Species and community-level responses to warming are well documented, with plants and invertebrates known to alter their range, phenology or composition as temperature increases. The effects of warming on biotic interactions are less clearly understood, but can have consequences that cascade through ecological networks. Here, we used a natural soil temperature gradient of 5–35°C in the Hengill geothermal valley, Iceland, to investigate the effects of temperature on plant community composition and plant–invertebrate interactions. We quantified the level of invertebrate herbivory on the plant community across the temperature gradient and the interactive effects of temperature, plant phenology (i.e. development stage) and vegetation community composition on the probability of herbivory for three ubiquitous plant species, Cardamine pratensis, Cerastium fontanum and Viola palustris. We found that the percentage cover of graminoids and forbs increased, while the amount of litter decreased, with increasing soil temperature. Invertebrate herbivory also increased with soil temperature at the plant community level, but this was underpinned by different effects of temperature on herbivory for individual plant species, mediated by the seasonal development of plants and the composition of the surrounding vegetation. This illustrates the importance of considering the development stage of organisms in climate change research given the variable effects of temperature on susceptibility to herbivory at different ontogenetic stages.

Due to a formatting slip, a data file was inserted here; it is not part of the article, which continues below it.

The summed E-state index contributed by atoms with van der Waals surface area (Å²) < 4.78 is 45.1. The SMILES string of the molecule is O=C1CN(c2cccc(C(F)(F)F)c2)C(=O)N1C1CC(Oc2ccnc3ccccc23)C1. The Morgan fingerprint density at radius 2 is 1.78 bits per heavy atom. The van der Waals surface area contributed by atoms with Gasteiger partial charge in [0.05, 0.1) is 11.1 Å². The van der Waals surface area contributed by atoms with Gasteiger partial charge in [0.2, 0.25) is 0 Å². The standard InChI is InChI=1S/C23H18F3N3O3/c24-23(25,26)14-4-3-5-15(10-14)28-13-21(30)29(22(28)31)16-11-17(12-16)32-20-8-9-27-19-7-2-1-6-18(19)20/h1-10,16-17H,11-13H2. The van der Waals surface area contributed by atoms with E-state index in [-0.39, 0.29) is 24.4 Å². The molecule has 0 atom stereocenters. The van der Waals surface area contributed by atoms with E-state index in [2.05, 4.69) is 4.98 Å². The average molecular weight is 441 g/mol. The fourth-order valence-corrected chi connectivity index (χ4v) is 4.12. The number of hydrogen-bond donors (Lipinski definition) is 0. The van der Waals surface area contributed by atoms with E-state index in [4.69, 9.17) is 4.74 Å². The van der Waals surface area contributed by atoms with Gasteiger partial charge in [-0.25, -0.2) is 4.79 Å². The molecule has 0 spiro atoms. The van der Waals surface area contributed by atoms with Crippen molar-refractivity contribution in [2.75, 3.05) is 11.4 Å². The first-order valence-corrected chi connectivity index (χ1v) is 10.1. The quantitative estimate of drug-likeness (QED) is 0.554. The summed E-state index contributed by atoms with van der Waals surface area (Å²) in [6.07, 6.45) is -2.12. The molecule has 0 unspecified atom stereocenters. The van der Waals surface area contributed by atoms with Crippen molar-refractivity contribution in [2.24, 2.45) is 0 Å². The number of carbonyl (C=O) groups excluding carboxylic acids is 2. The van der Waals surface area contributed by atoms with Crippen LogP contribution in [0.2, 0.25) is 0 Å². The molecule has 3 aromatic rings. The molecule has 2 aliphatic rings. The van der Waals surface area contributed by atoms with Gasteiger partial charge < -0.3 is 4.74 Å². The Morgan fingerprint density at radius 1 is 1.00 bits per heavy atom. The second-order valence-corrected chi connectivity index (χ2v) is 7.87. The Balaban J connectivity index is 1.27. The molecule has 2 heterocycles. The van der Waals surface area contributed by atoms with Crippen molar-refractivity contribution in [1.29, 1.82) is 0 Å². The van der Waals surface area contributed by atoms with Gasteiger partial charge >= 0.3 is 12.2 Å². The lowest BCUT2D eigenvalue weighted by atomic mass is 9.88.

• Velmala, William; Helle, Samuli; Ahola, Markus P.; Klaassen, Marcel; Lehikoinen, Esa; Rainio, Kalle; Sirkiä, Päivi; Laaksonen, Toni (2015)